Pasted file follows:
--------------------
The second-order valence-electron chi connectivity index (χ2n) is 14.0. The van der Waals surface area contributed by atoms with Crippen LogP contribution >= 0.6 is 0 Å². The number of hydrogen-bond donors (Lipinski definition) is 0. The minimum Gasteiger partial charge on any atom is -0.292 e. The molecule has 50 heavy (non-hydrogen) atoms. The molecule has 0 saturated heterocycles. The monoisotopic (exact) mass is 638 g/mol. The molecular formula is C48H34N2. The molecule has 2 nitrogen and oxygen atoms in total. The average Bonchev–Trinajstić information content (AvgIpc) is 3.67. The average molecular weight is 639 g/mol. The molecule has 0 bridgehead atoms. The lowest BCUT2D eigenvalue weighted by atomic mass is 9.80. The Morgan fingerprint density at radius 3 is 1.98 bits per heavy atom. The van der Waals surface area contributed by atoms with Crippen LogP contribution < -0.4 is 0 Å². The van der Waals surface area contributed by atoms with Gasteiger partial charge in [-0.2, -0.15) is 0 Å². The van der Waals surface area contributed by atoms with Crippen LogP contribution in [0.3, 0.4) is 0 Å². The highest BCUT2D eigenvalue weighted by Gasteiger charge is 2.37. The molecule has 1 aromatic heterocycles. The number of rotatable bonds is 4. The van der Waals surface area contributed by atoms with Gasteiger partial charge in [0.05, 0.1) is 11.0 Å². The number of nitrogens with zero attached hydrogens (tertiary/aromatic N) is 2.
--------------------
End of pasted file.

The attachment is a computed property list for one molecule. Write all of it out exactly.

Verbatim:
The second-order valence-electron chi connectivity index (χ2n) is 14.0. The van der Waals surface area contributed by atoms with Crippen LogP contribution >= 0.6 is 0 Å². The number of hydrogen-bond donors (Lipinski definition) is 0. The minimum Gasteiger partial charge on any atom is -0.292 e. The molecule has 50 heavy (non-hydrogen) atoms. The molecule has 0 saturated heterocycles. The monoisotopic (exact) mass is 638 g/mol. The molecular formula is C48H34N2. The molecule has 2 nitrogen and oxygen atoms in total. The average Bonchev–Trinajstić information content (AvgIpc) is 3.67. The average molecular weight is 639 g/mol. The molecule has 0 bridgehead atoms. The lowest BCUT2D eigenvalue weighted by atomic mass is 9.80. The Morgan fingerprint density at radius 3 is 1.98 bits per heavy atom. The van der Waals surface area contributed by atoms with Crippen LogP contribution < -0.4 is 0 Å². The van der Waals surface area contributed by atoms with Gasteiger partial charge in [-0.2, -0.15) is 0 Å². The van der Waals surface area contributed by atoms with Crippen LogP contribution in [0.3, 0.4) is 0 Å². The highest BCUT2D eigenvalue weighted by Gasteiger charge is 2.37. The molecule has 1 aromatic heterocycles. The number of rotatable bonds is 4. The van der Waals surface area contributed by atoms with Gasteiger partial charge in [0.05, 0.1) is 11.0 Å². The number of nitrogens with zero attached hydrogens (tertiary/aromatic N) is 2.